Based on the snapshot date of April 5, 2022, Warner Music UK has a median gender pay gap of 13.6% (17.8% in 2021) and a mean (average) pay gap of 37.7% (36.7 % in 2021). 

The median gender pay gap has come down from 21% in 2017, while mean is down from 49% that year.

According to the 2022 Warner Music snapshot, women occupy 32% of the highest paid jobs and 52% of the lowest paid jobs.

Bonus pay at the major went to 83% of women and 88% of men. The median bonus pay gap is 6.4%, while the mean (average) bonus pay gap is 55.8%. In the prior year, the median bonus pay gap was 20.6%; the mean (average) bonus pay gap was 65.6%.

In an overview signed by Warner Music CEO Tony Harlow, VP, people team, Erica Bone and Dr Maurice Stinnett, global head of diversity, equity & inclusion, the major highlighted its policies to improve the pay gap. 

“The figures show an overall pattern of progress, but it’s not been linear, and we’re open about the fact that this process is a marathon and not a sprint,” said the statement.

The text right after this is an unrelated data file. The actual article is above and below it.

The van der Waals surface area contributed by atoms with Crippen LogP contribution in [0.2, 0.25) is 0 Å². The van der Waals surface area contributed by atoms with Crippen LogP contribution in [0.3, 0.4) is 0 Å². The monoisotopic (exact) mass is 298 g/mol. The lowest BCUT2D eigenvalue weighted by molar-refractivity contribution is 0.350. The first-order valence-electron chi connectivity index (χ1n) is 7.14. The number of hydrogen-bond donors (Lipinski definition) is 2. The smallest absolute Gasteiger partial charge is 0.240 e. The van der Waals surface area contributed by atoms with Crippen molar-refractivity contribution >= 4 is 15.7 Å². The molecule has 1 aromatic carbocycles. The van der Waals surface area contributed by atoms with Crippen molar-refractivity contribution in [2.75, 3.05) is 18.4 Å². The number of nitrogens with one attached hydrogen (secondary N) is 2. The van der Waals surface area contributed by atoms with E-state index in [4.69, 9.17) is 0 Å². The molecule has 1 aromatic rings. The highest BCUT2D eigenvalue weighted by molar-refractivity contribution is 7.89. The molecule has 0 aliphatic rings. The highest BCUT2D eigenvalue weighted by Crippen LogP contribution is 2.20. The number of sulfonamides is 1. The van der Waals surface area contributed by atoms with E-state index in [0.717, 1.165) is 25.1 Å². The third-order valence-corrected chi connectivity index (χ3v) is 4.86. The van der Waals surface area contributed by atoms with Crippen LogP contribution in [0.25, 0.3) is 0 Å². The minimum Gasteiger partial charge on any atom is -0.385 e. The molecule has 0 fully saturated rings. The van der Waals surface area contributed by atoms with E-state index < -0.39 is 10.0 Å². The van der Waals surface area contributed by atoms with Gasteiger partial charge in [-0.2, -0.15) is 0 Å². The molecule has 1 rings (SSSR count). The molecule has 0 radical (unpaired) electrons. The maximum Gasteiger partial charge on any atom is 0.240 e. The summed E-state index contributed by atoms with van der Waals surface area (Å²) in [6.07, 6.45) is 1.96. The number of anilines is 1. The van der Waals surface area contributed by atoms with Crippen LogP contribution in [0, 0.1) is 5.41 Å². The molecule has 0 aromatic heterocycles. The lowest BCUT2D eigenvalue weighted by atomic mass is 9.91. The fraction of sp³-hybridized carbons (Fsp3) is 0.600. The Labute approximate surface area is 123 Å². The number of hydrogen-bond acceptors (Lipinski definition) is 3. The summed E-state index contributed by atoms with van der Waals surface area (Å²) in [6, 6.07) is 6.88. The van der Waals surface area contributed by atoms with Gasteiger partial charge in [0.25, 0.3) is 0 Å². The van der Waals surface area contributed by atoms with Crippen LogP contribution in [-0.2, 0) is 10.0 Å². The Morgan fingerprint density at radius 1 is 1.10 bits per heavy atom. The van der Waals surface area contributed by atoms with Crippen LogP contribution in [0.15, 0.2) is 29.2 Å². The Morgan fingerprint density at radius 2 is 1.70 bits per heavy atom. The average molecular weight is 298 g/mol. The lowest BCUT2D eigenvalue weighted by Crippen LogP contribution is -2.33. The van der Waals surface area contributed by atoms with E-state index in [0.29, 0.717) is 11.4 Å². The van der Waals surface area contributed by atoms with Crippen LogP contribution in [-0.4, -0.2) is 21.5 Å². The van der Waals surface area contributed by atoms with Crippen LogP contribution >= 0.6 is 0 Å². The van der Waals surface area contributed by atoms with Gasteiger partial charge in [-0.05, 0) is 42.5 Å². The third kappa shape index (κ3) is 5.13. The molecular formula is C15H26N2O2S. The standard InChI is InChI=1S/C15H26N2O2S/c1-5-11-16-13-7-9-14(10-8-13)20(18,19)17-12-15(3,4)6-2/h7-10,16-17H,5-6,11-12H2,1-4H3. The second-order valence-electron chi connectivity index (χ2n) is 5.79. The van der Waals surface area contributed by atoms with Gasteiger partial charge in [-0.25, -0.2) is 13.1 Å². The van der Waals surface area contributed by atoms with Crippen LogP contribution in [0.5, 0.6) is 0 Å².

Warner Music UK has a target of increasing female representation in combined senior and executive positions to 50% by the end of 2025. 

Senior promotions in the last 12 months included Linda Walker’s elevation to SVP, commercial, Europe and Charlotte Saxe’s appointment as SVP, legal and business affairs.

Action taken includes family-friendly policies for parents and caregivers; changes in recruitment to remove bias and improve outreach; partnering with the Women Of Warner Employee Resource Group; and training and education to help managers lead more inclusively.

Separately, Warner Music International has issued its first report after crossing the staffing threshold. It reported a median gender pay gap of 24.3% and a mean pay gap of 38.4%.

PRS For Music 

PRS For Music has a median pay gap of 20.3% (25.3% in 2021) and a mean (average) pay gap of 14.5% (10.6% in 2021).

In 2017, the median pay gap was 11.5% and the mean was 17.2%.

At PRS, women occupy 35% of the highest paid jobs (including Andrea Czapary Martin as CEO) and 51% of the lowest paid jobs.

More women than men received a bonus - 22% compared to 20%.

When it comes to bonus pay, the median result is a 49.8% pay gap and the mean (average) is a 70.4% bonus pay gap. In the prior year, the median bonus pay gap was 45.8% and the mean was 29.8%.

PRS also published ethnicity pay gap figures showing a reduction to 14.6% median (26.3% in 2021) and 17.6% mean (20% in 2021). 

The collection society’s action plan includes apprenticeships, targets and reporting, and working with EDI affinity groups.